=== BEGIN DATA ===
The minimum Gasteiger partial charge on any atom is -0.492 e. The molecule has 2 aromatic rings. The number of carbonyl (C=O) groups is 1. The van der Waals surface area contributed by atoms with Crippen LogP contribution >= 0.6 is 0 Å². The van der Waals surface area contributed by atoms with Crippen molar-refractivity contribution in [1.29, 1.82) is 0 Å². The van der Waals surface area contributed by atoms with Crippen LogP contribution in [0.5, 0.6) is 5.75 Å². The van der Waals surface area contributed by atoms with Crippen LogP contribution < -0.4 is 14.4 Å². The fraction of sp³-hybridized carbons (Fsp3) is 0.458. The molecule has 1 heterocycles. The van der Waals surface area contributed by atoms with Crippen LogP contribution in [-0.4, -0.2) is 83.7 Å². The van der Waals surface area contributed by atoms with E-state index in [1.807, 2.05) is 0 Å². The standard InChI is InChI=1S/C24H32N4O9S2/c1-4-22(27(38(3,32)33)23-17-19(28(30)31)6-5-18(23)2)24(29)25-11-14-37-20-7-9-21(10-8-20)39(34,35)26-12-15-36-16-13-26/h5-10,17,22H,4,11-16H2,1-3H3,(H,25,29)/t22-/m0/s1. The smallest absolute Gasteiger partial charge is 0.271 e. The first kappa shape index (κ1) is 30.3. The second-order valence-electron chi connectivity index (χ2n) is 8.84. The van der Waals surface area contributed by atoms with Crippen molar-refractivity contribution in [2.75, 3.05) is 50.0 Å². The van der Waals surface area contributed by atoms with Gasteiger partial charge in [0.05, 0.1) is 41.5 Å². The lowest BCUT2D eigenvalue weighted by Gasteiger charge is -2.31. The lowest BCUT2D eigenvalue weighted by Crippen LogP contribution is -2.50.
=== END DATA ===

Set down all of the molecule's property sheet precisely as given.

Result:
The minimum Gasteiger partial charge on any atom is -0.492 e. The molecule has 2 aromatic rings. The number of carbonyl (C=O) groups is 1. The van der Waals surface area contributed by atoms with Crippen LogP contribution >= 0.6 is 0 Å². The van der Waals surface area contributed by atoms with Crippen molar-refractivity contribution in [1.29, 1.82) is 0 Å². The van der Waals surface area contributed by atoms with Crippen LogP contribution in [0.5, 0.6) is 5.75 Å². The van der Waals surface area contributed by atoms with Crippen LogP contribution < -0.4 is 14.4 Å². The fraction of sp³-hybridized carbons (Fsp3) is 0.458. The molecule has 1 heterocycles. The van der Waals surface area contributed by atoms with Crippen LogP contribution in [-0.4, -0.2) is 83.7 Å². The van der Waals surface area contributed by atoms with E-state index in [1.807, 2.05) is 0 Å². The standard InChI is InChI=1S/C24H32N4O9S2/c1-4-22(27(38(3,32)33)23-17-19(28(30)31)6-5-18(23)2)24(29)25-11-14-37-20-7-9-21(10-8-20)39(34,35)26-12-15-36-16-13-26/h5-10,17,22H,4,11-16H2,1-3H3,(H,25,29)/t22-/m0/s1. The smallest absolute Gasteiger partial charge is 0.271 e. The first kappa shape index (κ1) is 30.3. The second-order valence-electron chi connectivity index (χ2n) is 8.84. The van der Waals surface area contributed by atoms with Crippen molar-refractivity contribution in [2.75, 3.05) is 50.0 Å². The van der Waals surface area contributed by atoms with Gasteiger partial charge in [0.05, 0.1) is 41.5 Å². The lowest BCUT2D eigenvalue weighted by Gasteiger charge is -2.31. The lowest BCUT2D eigenvalue weighted by Crippen LogP contribution is -2.50.